The 500DT also retains all the screening data.  As a CCSF, it is mandatory that CFS transmit the screening data back to TSA for inspection.  “The quality, ease of use and advanced data capabilities have made reporting to TSA a simple process,” Fairchild says.
The swab is placed in an explosives trace detection machine for analysis for trace explosives or narcotics. (CFS)

The 180180-2is is a completely different piece of hardware, one which could help TSA relax the ‘piece level’ rule, which requires that each package be scanned separately.  It measures 22.6ft long, 11ft wide and 7.7ft high (6.89 x 3.44 x 2.35 m).  Installed in the CFS facility it stretches 35ft (10.7 m), including the conveyors at either end.
One of the most compelling features of the 180180-2is x-ray system for Fairchild is the tunnel, which measures 71 in wide x 71 in high (180.3 x 180.3 cm).  This allows objects as large as 70.4 in wide x 66.9 in high (179 x 170 cm) and weighing up to 13,200 lbs (6,000 kg) to pass through it; for example, pallets and LD-3 unit loading devices (a type of airfreight container).  It has a dual-view x-ray, which allows operators to see the cargo from two angles.  This, says Laustra: “gives us an advantage over single view systems in imaging and locating dangerous objects.”
For Fairchild, whose company is the first to get the 180180-2is, the tunnel size was a compelling sales feature: “The tunnels vary dramatically between the different machines.  The 180180-2is has one of the largest tunnels on the technology list and is the only one out there that can scan an LD-3.  It is the largest piece of equipment in a [US] cargo screening facility.
“The 500DT and 180180-2is are on the TSA approved technology list.  In our due diligence we talked to a lot of people and were impressed with Smith’s relationship with TSA and its knowledge of the TSA mandate.  Smith was top notch all the way around.  The features of the two pieces of equipment were just superior to the other equipment I saw out there.”
As part of its relationship with TSA, which includes having receiving funds to help purchase the Smiths Detection equipment, CFS is providing feedback to TSA on optimal screening methods, including data that could lead TSA to permit an alternative to the piece level rule.  “We will,” Fairchild says: “be providing feedback to TSA on screening methods, best practices, concerns and problems.”

This Smiths Detection x-ray machine can accommodate an LP-3 unit loading device. (CFS)

 
 
CARGO CRUSH

According to a statement from the Transportation Security Administration (TSA) before the Subcommittee on Transportation Security and Infrastructure Protection, Committee on Homeland Security, Unites States House of Representatives on March 18, the TSA was confident that it would be able to produce data by April that it had met the mandate that 50% of all cargo on passenger aircraft be screened.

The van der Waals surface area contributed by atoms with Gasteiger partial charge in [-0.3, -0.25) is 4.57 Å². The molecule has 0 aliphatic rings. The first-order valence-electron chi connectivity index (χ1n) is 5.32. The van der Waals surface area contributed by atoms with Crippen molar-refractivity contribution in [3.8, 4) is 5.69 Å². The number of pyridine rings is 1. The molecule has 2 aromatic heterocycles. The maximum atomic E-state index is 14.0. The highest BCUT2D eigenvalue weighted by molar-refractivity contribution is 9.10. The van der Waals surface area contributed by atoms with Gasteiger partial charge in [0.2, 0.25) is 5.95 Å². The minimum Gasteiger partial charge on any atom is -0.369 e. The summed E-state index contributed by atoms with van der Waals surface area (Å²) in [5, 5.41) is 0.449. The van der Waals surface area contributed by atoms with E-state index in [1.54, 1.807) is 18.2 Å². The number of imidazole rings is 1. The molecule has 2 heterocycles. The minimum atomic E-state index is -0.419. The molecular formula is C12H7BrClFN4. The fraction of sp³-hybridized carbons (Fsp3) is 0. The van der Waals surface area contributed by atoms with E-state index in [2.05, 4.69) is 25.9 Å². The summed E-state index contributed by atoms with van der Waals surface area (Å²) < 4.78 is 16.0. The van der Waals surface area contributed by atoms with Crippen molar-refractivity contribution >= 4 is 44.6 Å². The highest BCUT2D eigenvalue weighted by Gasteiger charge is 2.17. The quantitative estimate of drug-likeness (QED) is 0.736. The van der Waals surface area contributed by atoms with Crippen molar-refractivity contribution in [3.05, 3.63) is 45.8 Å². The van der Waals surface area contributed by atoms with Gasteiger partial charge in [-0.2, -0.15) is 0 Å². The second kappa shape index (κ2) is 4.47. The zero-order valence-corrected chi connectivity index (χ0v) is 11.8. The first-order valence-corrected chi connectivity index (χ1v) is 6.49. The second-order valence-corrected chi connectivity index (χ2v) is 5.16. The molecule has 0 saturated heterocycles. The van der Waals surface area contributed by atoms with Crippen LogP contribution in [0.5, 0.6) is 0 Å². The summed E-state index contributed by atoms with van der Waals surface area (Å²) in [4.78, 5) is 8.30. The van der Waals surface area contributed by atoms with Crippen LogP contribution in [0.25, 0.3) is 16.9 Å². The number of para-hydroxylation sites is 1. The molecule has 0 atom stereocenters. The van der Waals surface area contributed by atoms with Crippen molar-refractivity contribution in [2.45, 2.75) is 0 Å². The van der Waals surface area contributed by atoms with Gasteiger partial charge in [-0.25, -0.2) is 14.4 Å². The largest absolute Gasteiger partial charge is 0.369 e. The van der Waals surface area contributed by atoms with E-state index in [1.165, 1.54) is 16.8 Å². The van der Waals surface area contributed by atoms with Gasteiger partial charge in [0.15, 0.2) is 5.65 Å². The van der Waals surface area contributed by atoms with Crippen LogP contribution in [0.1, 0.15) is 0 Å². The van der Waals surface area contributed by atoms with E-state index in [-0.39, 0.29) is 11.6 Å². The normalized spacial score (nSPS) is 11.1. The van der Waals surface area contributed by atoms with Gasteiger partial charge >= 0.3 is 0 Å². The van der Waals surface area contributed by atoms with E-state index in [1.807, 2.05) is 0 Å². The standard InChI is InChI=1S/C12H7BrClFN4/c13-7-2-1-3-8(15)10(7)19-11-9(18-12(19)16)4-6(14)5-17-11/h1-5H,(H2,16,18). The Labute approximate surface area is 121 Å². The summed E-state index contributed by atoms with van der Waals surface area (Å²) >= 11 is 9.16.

TSA also reported that airlines operating narrow body passenger aircraft from US airports had achieved the milestone of 100% screening by October, 2008, 22 months ahead of schedule.  “One hundred percent of the cargo on 96% of the flights originating in the US is now screened … 85% of the passengers flying each day from US airports are on planes where all of the cargo has been fully screened.”
As for cargo inbound from foreign countries, the TSA stated: “To date, the industry has accomplished 50% system-wide screening for international inbound cargo.  TSA cannot implement a security regimen in a foreign country without extensive, cooperative planning with, and acceptance by, our international partners.  Given these challenges, TSA does not expect that 100% screening will be attainable for inbound cargo on passenger aircraft by August 2010.”
Washington, DC-based Air Cargo Security Alliance (ACSA) has expressed great concern that the screening burden on Indirect Air Carriers (IAC) is too great and that the TSA’s Certified Cargo Screening Program should complement a federal air cargo-screening program at US airports, rather than be a substitute for it.  ACSA believes that the “vast majority” of the 4,200 IACs in the US cannot afford the equipment, space, training and manpower to comply with the screening mandate.
ACSA believes that TSA advice that IACs that do not screen ship their cargo via Fedex, certified cargo-screening facilities or simply not ship at all, is ludicrous.  “Such a response is senseless – and the attitude that it reveals towards the thousands of small businesses that make up the air cargo industry nationwide is reckless,” ACSA comments.  “TSA’s proposed cargo screening regime will take away that level playing field and force the small to mid-size forwarders and IACs to face insurmountable costs and logistical hurdles before they could even enter the market-place.  For many, the TSA proposal is a threat to their very existence.